How to go about the interest rates mesh for Kenya
By Patrick Njoroge
| August 3rd 2016
NAIROBI: Thursday, July 28, 2016, the National Assembly passed the Banking (Amendment) Bill, 2015.
The Bill seeks to cap lending rates at four percent above the Central Bank Rate (CBR) and to also set a minimum interest rate for deposits in interest-earning accounts at 70 percent of the CBR.
This has put the National Assembly on a collision course with banks, which will inevitably result in even more suffering by the majority of the population.
A safer path must be found that assures the population a larger share in the benefits of a vibrant financial sector and also allows banks to continue developing the sector.
The Central Bank of Kenya (CBK) has made its views known. Bank customers face remarkably high lending rates, and at 11.4 percent spread between lending and deposit, rates are high even compared to similar countries.
While access to credit by customers has improved in recent years—the World Bank’s Doing Business Survey 2016 ranked Kenya 28th among 189 countries—the high cost of credit is often cited as a serious constraint for businesses.
Lending rates have risen quickly in response to market conditions but are slow to fall when conditions reverse. There are also concerns about non-interest charges that obscure the pricing of loans and other bank products.
Against this backdrop, the expectation is that caps on interest rates will provide the mwananchi with the much needed relief by reducing the burden of high rates. CBK has argued that banks need to reduce their lending rates, in line with the current market conditions.
However, CBK has also argued that capping interest rates will have overwhelmingly negative consequences on businesses and consumers.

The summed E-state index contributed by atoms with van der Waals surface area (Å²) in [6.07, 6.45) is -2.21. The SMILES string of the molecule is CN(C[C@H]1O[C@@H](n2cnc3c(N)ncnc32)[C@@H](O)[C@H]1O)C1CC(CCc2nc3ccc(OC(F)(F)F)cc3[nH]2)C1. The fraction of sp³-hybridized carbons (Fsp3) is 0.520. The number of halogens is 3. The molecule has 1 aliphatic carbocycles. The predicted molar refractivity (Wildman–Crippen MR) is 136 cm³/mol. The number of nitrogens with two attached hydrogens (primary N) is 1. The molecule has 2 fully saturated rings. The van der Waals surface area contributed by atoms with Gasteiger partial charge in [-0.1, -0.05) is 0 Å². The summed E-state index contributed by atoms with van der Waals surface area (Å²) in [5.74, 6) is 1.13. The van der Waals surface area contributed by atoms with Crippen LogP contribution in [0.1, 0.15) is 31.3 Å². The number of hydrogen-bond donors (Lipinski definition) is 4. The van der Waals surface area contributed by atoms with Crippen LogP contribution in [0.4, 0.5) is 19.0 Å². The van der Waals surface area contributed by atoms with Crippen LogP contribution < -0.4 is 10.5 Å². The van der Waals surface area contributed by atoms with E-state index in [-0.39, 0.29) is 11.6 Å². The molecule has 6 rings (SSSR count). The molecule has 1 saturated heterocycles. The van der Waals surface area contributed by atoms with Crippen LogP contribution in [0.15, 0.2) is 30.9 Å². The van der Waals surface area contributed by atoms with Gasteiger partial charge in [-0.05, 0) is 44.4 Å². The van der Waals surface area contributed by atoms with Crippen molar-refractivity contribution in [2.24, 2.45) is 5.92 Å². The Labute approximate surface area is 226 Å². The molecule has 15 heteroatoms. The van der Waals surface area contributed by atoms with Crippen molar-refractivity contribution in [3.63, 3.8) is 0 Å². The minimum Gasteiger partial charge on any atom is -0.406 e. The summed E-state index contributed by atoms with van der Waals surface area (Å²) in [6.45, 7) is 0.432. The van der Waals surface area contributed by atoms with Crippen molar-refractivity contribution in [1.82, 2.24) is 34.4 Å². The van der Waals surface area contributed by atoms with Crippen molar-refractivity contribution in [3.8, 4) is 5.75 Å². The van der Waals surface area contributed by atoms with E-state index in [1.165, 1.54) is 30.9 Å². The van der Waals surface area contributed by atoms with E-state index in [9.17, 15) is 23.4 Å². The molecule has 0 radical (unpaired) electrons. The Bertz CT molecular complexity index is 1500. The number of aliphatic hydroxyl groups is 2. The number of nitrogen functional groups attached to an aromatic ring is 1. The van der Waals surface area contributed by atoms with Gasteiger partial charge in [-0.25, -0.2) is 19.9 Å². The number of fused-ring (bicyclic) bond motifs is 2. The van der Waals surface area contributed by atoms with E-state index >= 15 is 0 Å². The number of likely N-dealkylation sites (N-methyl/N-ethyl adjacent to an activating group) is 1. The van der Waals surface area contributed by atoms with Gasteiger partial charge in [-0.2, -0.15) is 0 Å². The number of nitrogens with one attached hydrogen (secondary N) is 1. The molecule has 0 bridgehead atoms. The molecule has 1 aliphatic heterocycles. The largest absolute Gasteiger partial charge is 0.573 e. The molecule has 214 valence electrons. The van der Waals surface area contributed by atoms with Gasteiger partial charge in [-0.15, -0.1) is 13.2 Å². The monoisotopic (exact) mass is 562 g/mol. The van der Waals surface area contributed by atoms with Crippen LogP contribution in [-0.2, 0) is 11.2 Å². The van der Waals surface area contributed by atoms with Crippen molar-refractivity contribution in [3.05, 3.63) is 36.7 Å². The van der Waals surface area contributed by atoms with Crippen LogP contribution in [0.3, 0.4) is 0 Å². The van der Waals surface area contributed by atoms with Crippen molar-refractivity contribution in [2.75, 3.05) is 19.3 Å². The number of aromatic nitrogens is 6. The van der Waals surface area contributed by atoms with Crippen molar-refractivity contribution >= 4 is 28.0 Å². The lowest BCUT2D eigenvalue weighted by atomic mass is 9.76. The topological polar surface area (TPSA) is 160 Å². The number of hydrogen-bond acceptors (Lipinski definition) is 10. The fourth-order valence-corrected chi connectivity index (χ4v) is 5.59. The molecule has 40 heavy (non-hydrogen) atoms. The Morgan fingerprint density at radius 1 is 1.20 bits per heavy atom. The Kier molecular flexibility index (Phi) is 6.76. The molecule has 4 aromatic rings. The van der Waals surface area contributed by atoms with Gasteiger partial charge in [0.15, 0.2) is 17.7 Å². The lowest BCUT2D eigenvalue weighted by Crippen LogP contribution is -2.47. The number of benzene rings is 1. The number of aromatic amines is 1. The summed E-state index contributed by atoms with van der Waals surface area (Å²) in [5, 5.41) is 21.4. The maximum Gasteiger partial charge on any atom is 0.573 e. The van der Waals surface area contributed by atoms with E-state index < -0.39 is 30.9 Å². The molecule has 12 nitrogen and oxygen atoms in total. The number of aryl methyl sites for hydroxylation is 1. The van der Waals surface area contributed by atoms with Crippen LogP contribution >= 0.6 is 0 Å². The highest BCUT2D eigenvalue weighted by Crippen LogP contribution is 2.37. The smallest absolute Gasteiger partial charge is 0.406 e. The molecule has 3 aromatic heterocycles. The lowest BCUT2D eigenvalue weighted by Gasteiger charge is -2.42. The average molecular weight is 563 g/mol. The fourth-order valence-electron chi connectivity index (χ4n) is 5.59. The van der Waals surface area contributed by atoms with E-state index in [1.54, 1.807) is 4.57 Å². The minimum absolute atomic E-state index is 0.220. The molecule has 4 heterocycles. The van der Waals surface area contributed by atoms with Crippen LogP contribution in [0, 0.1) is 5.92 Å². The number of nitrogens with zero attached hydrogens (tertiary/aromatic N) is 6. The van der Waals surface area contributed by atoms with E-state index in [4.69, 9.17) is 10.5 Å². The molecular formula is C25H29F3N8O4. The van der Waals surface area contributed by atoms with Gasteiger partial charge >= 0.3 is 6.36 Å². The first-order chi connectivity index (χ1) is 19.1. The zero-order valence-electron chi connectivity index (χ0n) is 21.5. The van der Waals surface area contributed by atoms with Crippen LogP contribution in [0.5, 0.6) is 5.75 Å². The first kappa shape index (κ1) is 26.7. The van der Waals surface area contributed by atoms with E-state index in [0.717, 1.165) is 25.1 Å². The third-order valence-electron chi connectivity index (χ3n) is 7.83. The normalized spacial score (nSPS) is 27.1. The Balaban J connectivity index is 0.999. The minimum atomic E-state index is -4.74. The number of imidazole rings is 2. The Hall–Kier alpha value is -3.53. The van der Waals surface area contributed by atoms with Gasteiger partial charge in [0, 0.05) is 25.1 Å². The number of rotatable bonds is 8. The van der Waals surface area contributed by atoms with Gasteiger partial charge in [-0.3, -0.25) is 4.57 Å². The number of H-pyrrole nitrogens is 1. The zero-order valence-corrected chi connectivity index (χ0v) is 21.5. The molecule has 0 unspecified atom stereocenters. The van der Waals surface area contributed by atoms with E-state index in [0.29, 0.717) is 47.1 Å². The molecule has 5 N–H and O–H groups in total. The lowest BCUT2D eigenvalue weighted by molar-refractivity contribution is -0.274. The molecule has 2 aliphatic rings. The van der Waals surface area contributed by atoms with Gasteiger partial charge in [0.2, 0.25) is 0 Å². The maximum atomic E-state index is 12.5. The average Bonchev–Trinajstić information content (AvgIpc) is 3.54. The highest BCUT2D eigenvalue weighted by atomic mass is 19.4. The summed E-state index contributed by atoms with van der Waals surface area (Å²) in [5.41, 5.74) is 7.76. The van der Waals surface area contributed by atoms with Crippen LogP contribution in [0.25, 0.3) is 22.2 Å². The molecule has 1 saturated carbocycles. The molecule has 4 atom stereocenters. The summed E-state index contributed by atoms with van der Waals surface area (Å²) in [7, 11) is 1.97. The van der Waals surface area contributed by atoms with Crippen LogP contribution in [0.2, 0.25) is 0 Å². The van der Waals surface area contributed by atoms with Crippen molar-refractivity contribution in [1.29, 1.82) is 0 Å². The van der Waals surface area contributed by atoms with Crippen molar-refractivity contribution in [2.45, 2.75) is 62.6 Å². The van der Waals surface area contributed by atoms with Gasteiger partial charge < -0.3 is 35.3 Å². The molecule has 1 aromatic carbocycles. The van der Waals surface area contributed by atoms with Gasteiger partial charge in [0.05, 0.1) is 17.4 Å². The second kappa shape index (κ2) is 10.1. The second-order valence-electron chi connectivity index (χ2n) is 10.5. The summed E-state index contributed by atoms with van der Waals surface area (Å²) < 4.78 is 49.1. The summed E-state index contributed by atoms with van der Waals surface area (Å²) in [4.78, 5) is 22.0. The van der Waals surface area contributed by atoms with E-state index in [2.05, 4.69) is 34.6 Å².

This is confirmed by experiences from other countries, including in the EAC countries which have all abandoned interest rate caps, and Kenya’s own experience that led to eliminating interest rate controls in July 1991.
Reinstating interest rate caps will lead to the emergence of credit rationing and the unavailability of credit to a wide segment of the population—particularly SMEs, new and small borrowers—with immediate adverse consequences on job creation and poverty.
Unregulated informal lending channels will also emerge, allowing lenders to prey on the neediest, and a proliferation of non-interest fees and charges to be borne by bank customers. Capping interest rates will be ineffective if credit is not available or other terms of borrowing are unduly punitive.
Ultimately, the achievements in the financial sector since 1991 will be reversed, including financial inclusion, and Kenya will effectively relinquish its position as the regional leader in the financial sector.
The measure will also dampen investor confidence, particularly for banks, as it deviates from the market-based policies that have been the cornerstone of our economy.
An appropriate solution to address the high interest rates is needed, but without the collateral damage emanating from capping interest rates.
In the context of the substantial shifts in the banking sector over the recent months, CBK has pressured banks to reduce their lending rates as market conditions improved—the CBR and KBRR now stand at 10.5 and 8.9 percent, respectively, compared to 11.5 and 9.87 percent respectively, in July 2015, even as the average lending rate is reported at 18.2 percent compared to 15.8 percent in July 2015.
We have also asked banks to review their business models, which should give rise to fairly-priced and improved bank products, leading to sustainable lower interest rates.
Additional reforms are already underway, to empower the population and lower the attendant costs of borrowing: information from Credit Reference Bureaus is being strengthened, allowing banks to distinguish risky from safe borrowers; a collateral registry is being established; the KBRR mechanism is being reformed; transparency about bank products and pricing is being enhanced, including implementing the Annual Percentage Rate (APR) that reflects the actual cost of borrowing; etc.
Banks need to do more to reduce their lending rates and to ensure that the benefits of a well-functioning financial system are felt by their customers.
To this end, CBK has asked banks to make a credible “down payment” to their customers, thereby allowing the reforms underway to take root and sustainably reduce the cost of credit.
Appropriate responses by banks require courage and hope for the future, not mistrust and caution. This is the time to pause and adjust course, allowing ongoing reforms to yield results.
This is the time for a “down payment” by the banking industry. Both elements are necessary for a safer passage for interest rates with the greatest chance of success. We cannot afford a collision, the cost of which would be borne disproportionately by the most vulnerable.
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